Surely Tolkien drew here upon his memories of the ordinary soldiers on the Western Front in the First World War who did their job against overwhelming odds and did not see their lives as wasted because doing their job was what life was all about. It reminds me of a conversation I once had with a woman whose husband had worked all his life in a job that he hated in order to feed his family and did it with pride so that the high point of his week was to cook breakfast on a Sunday morning and to share it with them all. That is the kind of heroism that Frodo and Sam represent.

Tolkien wanted to teach us the heroism of the “little” people of the world.

“It’s No Good Trying to Escape You.” Frodo and Sam Set Off For Mordor Together.

The Fellowship of the Ring by J.R.R Tolkien (Harper Collins 1991) pp. 395-398

Even though all the Fellowship recognise the wisdom of Sam’s words when he spoke of how Frodo was determined to go alone to Mordor, and that the time that he was taking was not to make up his mind about the right course of action but to find the courage to begin, the debate is not at an end. Merry and Pippin, at least, are still certain that they all should all go to Minas Tirith. It is only when Boromir arrives that the story is able to move on.

‘”Where have you been, Boromir?” asked Aragorn. “Have you seen Frodo?”‘

Boromir is not ready yet to tell his story, to admit his failure, but he says enough to throw the rest of the Company into panic and despite Aragorn’s efforts to prevent them Merry and Pippin run off in one direction, Legolas and Gimli in another and Sam in another yet.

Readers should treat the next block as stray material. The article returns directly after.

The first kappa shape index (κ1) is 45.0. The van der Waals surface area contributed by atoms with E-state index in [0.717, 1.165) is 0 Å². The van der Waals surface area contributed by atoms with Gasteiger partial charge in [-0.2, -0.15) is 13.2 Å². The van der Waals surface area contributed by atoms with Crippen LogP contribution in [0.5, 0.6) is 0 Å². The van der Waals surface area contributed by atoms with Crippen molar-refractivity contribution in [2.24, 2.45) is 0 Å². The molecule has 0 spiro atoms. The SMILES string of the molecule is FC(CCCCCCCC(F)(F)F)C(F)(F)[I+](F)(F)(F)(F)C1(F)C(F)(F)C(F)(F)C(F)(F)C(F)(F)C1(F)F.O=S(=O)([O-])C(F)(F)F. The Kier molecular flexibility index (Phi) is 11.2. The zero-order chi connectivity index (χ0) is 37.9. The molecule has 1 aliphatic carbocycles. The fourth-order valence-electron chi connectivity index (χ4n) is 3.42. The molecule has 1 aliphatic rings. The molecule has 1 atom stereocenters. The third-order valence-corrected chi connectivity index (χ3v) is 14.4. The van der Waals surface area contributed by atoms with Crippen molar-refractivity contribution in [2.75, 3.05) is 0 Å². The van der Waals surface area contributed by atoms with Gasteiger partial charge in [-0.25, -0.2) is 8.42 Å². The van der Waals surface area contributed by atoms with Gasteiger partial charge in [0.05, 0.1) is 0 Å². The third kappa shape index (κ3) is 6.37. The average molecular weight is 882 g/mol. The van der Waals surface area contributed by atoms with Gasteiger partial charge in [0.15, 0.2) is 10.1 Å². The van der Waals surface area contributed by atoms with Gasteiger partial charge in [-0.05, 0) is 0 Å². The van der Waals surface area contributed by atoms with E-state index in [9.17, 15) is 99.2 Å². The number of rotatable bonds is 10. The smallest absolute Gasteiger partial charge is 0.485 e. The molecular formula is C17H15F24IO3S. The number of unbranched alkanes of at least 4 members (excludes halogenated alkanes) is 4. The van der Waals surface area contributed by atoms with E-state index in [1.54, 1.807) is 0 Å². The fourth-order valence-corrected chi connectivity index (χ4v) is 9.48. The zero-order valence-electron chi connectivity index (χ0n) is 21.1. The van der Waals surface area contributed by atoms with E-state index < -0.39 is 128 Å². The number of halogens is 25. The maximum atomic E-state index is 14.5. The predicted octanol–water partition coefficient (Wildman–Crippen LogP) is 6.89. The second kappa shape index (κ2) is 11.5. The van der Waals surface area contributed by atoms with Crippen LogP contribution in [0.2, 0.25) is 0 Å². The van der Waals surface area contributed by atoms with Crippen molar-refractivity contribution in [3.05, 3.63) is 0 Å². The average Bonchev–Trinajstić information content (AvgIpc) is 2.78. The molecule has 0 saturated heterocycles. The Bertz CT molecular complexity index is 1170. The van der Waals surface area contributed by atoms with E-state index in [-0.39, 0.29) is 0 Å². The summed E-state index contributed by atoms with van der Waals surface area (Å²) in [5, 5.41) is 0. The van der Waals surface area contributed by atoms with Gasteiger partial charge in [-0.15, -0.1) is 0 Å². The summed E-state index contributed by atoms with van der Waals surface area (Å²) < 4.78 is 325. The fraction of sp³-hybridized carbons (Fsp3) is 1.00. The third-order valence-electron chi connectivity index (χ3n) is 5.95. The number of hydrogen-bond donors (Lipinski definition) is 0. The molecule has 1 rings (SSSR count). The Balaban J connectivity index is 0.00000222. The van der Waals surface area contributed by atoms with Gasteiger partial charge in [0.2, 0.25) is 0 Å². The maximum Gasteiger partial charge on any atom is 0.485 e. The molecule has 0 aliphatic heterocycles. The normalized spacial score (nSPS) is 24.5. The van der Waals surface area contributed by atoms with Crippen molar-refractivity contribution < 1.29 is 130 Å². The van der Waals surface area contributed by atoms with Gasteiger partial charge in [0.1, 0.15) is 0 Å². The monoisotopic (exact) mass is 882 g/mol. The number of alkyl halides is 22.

“Boromir! I do not know what part you have played in this mischief, but help now! Go after those two young hobbits, and guard them at the least, even if you cannot find Frodo.”

And so Aragorn runs after Sam while Boromir makes his final journey in search of redemption. For he will fall in battle while doing as Aragorn had commanded, willingly laying down his life for the hobbits, willingly paying with his life for his attempt to seize the Ring from Frodo by force.

Once again it is Sam, who is closest to the mind and heart of Frodo, who works out what is really going on. After Aragorn catches and passes him, making his way up to Amon Hen, Sam realises that Frodo is making his way to the boats using the invisibility that the Ring gives him, and that it is Frodo’s intention to escape them all. Desperately, Sam makes his way towards the place to where the boats are moored, caring nothing now for anything, not even for his own life, as long as he can find Frodo. Even his fear of water will not stop him until the moment comes when he fears that he will drown.

Even his fear of water will not keep Sam from Frodo.

“Save me, Mr. Frodo!” gasped Sam. “I’m drownded. I can’t see your hand.”

At last Frodo gets them all safe back to shore but he is furious, convinced that Sam has come to do what he feared the most, to prevent him from going to Mordor. It is only when he realises that Sam wants to help him do what he planned that he relaxes at last and is actually pleased that Sam has caught him.

“So all my plan is spoilt!” said Frodo. “It’s no good trying to escape you. But I’m glad, Sam. I cannot tell you how glad. Come along! It is plain that we were meant to go together. We will go, and may the others find a safe road! Strider will look after them. I don’t suppose we shall see them again.”